The Unicorn and the Wasp is delightful in so many ways (as are, I find, the majority of Christie's works). I understand why this episode cops a lot of flack, but I really wish it didn't.

    It took Doctor Who forty-two years to build up the gumption to tell another no holds barred meta-comedy where the show itself is used to distort and subvert a familar genre. Fandom let Donald Cotton think that his scripts were no good – we shouldn't let Gareth Roberts think the same.

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  8. David Anderson
    December 9, 2013 @ 2:24 am

    If you say something you're not only asserting it as true, or fictional, you're also asserting it as relevant. So by referring to somebody's race you're claiming that it makes some kind of relevant difference to someone's assessment of a situation.
    On the other hand, if you don't refer to somebody's race you make races other than the default assumption of the reader invisible. (I managed to read American Gods without noticing that the protagonist is black.)
    So tricky.

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  9. David Anderson
    December 9, 2013 @ 2:43 am

    So it's a postmodern text, about fiction and death, in which the fictional status of Doctor Who is made explicit and… oh hang on I watched this one and the next story in the wrong order. Coming just before Moffat really does Roberts no favours here, as it did Whithouse no favours with School Reunion. For example, the revelation that the reason that it's a Christie murder mystery is because the killer has been brainwashed by Christie murder mysteries isn't given any thematic exploration – it merely feels like a handwave to justify what Roberts was writing anyway. Though that isn't that far from how Christie plotted either.
    (I'd probably enjoy this episode more if I could join in the gushing praise for Christie. Her prose is best described as Dicksian, and her knowledge of the human heart is basically pop psychology at its most easy to digest.)

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  10. Daibhid C
    December 9, 2013 @ 2:46 am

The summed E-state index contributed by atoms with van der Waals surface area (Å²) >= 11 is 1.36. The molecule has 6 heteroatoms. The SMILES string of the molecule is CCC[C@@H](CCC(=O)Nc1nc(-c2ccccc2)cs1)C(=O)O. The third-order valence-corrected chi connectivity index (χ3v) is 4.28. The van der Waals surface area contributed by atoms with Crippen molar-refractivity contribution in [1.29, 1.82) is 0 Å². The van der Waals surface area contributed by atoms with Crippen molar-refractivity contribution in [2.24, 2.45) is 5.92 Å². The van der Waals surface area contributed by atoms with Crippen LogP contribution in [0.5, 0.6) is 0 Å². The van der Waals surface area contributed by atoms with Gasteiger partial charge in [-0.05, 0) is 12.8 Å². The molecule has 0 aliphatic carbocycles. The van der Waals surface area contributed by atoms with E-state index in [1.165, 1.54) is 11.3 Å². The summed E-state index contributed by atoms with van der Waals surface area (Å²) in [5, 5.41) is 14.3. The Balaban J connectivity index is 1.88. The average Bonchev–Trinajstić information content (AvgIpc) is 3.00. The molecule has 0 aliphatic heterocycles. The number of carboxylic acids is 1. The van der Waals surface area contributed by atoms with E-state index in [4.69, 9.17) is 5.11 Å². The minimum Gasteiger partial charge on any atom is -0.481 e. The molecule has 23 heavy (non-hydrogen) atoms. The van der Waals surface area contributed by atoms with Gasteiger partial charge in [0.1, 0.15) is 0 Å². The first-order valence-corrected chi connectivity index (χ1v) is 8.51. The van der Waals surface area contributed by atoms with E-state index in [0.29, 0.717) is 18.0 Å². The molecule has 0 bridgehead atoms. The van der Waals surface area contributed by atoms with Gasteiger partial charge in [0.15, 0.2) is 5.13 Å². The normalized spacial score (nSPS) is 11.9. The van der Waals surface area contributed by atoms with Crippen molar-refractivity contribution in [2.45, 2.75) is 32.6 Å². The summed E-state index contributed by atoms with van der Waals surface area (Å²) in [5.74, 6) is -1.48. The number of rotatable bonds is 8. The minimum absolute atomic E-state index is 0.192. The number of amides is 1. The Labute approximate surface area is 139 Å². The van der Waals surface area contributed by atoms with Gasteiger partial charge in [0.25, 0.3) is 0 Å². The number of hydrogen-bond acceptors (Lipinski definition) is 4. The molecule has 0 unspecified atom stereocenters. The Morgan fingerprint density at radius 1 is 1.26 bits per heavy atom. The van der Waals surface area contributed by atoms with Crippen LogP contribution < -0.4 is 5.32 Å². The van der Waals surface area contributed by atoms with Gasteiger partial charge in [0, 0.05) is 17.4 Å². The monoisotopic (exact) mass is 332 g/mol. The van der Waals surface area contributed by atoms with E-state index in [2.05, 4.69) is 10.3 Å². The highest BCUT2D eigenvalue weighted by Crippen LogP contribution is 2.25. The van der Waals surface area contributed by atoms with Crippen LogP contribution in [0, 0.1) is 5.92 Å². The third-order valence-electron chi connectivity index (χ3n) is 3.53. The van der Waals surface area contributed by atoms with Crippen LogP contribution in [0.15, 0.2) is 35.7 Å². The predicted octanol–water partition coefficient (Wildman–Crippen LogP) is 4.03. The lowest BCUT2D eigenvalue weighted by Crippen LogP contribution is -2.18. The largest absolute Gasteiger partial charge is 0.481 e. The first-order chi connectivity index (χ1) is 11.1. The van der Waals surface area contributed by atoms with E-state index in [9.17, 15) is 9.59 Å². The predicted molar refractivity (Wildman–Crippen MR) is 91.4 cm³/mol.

A search for examples of Agatha Christie's "screaming racism" does bring up instances where she defines characters by their racial charactistics, but in a lot of cases merely to point out how different they appear to someone else of different racial characteristics.

    How about the bit in Peril and End House where Poirot uses the length of someone's nose as evidence that he's a money-grabbing crook (and is right)? If anything, the fact she takes pains not to actually say the word "Jewish" in that scene indicates that she knows she's being a bit racist.

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  11. Daibhid C
    December 9, 2013 @ 2:55 am

    "Her skin was the rich colour of a dark mahogany."

    I can guarantee that if one of my children wrote that in a school essay, they would be advised to take it out. Am I the only person that sees this as a bit extreme?

    Ironically, it's probably how we ended up with this:
    http://mediadiversified.org/2013/12/07/you-cant-do-that-stories-have-to-be-about-white-people/

    Reply

  12. Spacewarp
    December 9, 2013 @ 3:42 am

    Excellent link. Thank-you. Raises interesting points. Exactly why do children from an ethnic background still identify with the white, middle-class, English culture? I wonder if it's because that's what they see looking out? Regardless of how you yourself are on the inside, if you live in a culture that is predominantly WASP (to use a handy contraction), you will tend to "soak" that up.